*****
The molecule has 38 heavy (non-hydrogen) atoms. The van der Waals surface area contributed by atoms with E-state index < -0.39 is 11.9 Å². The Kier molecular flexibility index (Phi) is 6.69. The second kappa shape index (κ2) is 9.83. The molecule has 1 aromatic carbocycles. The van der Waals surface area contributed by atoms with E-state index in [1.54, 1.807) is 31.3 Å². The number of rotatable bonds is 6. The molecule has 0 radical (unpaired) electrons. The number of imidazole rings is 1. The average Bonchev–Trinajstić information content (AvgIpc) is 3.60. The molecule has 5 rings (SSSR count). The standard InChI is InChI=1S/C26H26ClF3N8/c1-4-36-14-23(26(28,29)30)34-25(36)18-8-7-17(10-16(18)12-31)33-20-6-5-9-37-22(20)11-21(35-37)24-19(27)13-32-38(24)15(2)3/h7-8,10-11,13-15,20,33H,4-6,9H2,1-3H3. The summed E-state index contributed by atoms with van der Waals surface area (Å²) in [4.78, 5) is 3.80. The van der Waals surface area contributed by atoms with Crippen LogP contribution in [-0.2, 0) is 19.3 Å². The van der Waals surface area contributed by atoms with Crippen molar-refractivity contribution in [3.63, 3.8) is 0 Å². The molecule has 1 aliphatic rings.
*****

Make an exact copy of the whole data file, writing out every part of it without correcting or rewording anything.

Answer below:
The molecule has 38 heavy (non-hydrogen) atoms. The van der Waals surface area contributed by atoms with E-state index < -0.39 is 11.9 Å². The Kier molecular flexibility index (Phi) is 6.69. The second kappa shape index (κ2) is 9.83. The molecule has 1 aromatic carbocycles. The van der Waals surface area contributed by atoms with E-state index in [1.54, 1.807) is 31.3 Å². The number of rotatable bonds is 6. The molecule has 0 radical (unpaired) electrons. The number of imidazole rings is 1. The average Bonchev–Trinajstić information content (AvgIpc) is 3.60. The molecule has 5 rings (SSSR count). The standard InChI is InChI=1S/C26H26ClF3N8/c1-4-36-14-23(26(28,29)30)34-25(36)18-8-7-17(10-16(18)12-31)33-20-6-5-9-37-22(20)11-21(35-37)24-19(27)13-32-38(24)15(2)3/h7-8,10-11,13-15,20,33H,4-6,9H2,1-3H3. The summed E-state index contributed by atoms with van der Waals surface area (Å²) in [4.78, 5) is 3.80. The van der Waals surface area contributed by atoms with Crippen LogP contribution in [-0.2, 0) is 19.3 Å². The van der Waals surface area contributed by atoms with Crippen molar-refractivity contribution in [3.63, 3.8) is 0 Å². The molecule has 1 aliphatic rings.